UP and down, defend and attack, score and concede. Success and failure. Johnny Cassidy knows all about both sides of the game with his club Enniskillen Gaels and his county Fermanagh.
Yet while the Gaels are blowing hot again, ending a 16-year wait last season to become county senior football champions, it’s been more losses than wins in the colours of the Ernemen.
However, with a squad that includes some of the best Minor club footballers in Ulster in 2017 and the best schools players in Ireland of 2019, Cassidy insists that Fermanagh have the quality to rise back into the top 16, in League and Championship.
“We’ve had a lot of success at underage, and there’s been success with underage teams in Fermanagh, like the Hogan Cup team. It’s just about trying to bring that into Fermanagh [seniors].
“Derrygonnelly have had a lot of success too, and we want to bring that into Fermanagh and really work towards something. There’s a lot of players throughout the Fermanagh team that are used to winning and we’re trying to implement that with Fermanagh.”
Brandon Horan and Conor McShea are his only Enniskillen clubmates in the senior squad, with injuries affecting the experienced Richie O’Callaghan, but that limited number is no bad thing, given the competitive nature of the eight-team Fermanagh SFC.
An Accounts Assistant at Tracey Concrete, after doing a Business Studies degree, Cassidy himself is a fine operator in defence, even if his time on the senior scene has been tough.
In his four senior seasons so far there’ve been just five championship matches, plus two in last year’s inaugural Tailteann Cup: the solitary win in that timeframe, over Longford, and a defeat to neighbours Cavan.
The six losses have been by an average margin of more than seven points, although the draws have not been kind to them, with defeats by Donegal, Down (under Paddy Tally), Monaghan, and Tyrone ending their Ulster involvement at the first hurdle for four seasons in a row. Monaghan also inflicted a qualifier defeat in 2019.
However, Cassidy hopes that matters can improve going forward, not in the cliched sense but in terms of him getting further up the pitch, with top defenders having returned to the Fermanagh panel.
The Enniskillen man might find himself in the centre back role, as he explains: “I might have more freedom this year since Che and Lee Cullen are back; it depends on the team we face, what type of forwards they have. I could be lined out in the full-back line, could be at half-back line.”
Centre back has been his recent role with the Gaels, but he points out that with Fermanagh “I sometimes might get man-marking jobs…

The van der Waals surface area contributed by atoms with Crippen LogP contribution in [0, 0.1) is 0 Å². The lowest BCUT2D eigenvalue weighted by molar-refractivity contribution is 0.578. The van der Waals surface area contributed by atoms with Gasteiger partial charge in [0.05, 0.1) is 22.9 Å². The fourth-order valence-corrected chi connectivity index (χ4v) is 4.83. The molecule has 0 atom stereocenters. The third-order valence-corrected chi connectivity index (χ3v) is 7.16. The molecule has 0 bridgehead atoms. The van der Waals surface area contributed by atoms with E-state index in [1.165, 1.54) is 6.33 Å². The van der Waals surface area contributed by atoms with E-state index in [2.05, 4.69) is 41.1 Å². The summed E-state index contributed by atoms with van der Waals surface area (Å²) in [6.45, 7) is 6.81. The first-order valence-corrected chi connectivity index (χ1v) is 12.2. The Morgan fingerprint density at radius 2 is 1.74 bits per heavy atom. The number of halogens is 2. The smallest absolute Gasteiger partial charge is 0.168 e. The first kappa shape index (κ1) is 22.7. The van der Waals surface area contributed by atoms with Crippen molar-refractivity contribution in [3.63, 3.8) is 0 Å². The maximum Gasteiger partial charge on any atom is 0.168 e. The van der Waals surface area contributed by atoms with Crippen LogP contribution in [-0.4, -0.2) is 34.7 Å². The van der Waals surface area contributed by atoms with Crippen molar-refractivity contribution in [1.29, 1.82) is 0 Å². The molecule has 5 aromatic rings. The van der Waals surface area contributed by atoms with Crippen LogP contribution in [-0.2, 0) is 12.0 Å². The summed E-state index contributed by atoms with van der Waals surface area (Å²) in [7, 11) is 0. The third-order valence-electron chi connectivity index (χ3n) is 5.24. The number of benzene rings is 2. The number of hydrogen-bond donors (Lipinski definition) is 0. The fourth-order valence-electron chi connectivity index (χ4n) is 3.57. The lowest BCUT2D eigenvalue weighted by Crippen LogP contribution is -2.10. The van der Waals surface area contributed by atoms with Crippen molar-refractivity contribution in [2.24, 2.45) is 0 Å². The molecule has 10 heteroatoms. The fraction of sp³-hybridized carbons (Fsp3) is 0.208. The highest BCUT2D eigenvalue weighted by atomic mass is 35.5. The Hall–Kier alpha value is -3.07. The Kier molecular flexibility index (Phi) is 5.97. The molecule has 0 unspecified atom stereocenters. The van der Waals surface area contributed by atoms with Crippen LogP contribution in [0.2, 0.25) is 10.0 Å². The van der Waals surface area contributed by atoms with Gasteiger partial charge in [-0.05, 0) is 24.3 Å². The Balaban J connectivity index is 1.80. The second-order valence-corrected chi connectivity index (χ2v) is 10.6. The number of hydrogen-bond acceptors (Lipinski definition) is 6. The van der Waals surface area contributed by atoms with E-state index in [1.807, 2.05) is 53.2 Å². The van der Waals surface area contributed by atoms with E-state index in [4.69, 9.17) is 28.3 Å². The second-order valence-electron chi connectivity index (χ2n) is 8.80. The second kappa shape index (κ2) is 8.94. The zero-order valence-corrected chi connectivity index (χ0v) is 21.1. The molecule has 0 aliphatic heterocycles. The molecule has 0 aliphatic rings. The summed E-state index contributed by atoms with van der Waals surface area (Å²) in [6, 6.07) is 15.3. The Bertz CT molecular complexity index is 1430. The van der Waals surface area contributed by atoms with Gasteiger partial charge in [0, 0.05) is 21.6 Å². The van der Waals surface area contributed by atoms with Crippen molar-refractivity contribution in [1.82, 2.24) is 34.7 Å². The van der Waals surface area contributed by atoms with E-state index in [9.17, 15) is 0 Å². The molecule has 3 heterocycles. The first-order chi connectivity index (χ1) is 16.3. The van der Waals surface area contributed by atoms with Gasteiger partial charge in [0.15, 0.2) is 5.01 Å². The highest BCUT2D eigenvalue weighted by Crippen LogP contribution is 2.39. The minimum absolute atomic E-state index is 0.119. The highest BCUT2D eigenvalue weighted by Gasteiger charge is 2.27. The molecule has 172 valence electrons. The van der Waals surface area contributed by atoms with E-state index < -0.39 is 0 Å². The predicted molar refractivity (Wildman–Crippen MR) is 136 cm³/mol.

“I enjoy the man-marking tasks, I thrive off trying to take the other team’s better players out of the game, but defenders have to be able to contribute going forward too. Try to put your man on the back foot, that always helps. Two sides of the game I try to work on.
“In this day and age, whether you’re number 2 or 6, any player needs to be able to contribute going forward, chipping in with one or two points, it’s not just up to the forwards in today’s game.
“That’s definitely something I need to work on, an area of my game I need to improve.”
Former Tyrone forward Ronan O’Neill has come into the set-up, to assist his old teacher at Omagh CBS, Fermanagh boss Kieran Dinnelly, and Cassidy says the Omagh St Enda’s man has “brought a real breath of fresh air to the set-up. The boys have really taken to him, he’s added to the quality of training.”
Fermanagh’s traditional scoring struggles continued in ‘pre-season’ against Tyrone and Fermanagh but Cassidy still saw signs of hope: “Looking at those two McKenna Cup games, we had a lot of wides and a lot of chances that we didn’t take. That’s been the Achilles heel over the years.
“Missing Sean Quigley and Darragh McGurn hasn’t helped either, but we have time to focus on Longford, that’s something we need to improve.”
Fermanagh may well feel they can regard themselves as a top 16 team, perhaps even top 12 – but quite a few others think the same.
As Cassidy acknowledges, “It’s a very level playing field. Teams are in that division for a reason, but you’d look at it and say ‘Very competitive’.
“Westmeath are coming off winning the Tailteann Cup; Down and Antrim, having both changed management, will be hoping to be revitalised; Cavan and Tipp both won their provincials a couple of years ago.
“Every team will probably have aspirations of promotion, so it’s important to build some early momentum, try to hit the ground running.”
Fermanagh’s first two opponents are the two other teams in the division, Longford and Offaly, the latter a county on the rise after winning the Leinster U20 title last year and beating Dublin in this season’s O’Byrne Cup.
Longford will be the first of four home games, and Cassidy declares: “That’ll be the sole focus, we’ll not look any further. You need early momentum if you have any aspirations of promotion.”
With work ongoing at Brewster Park, the match will in Ederney, a familiar venue for the Gaels players at least: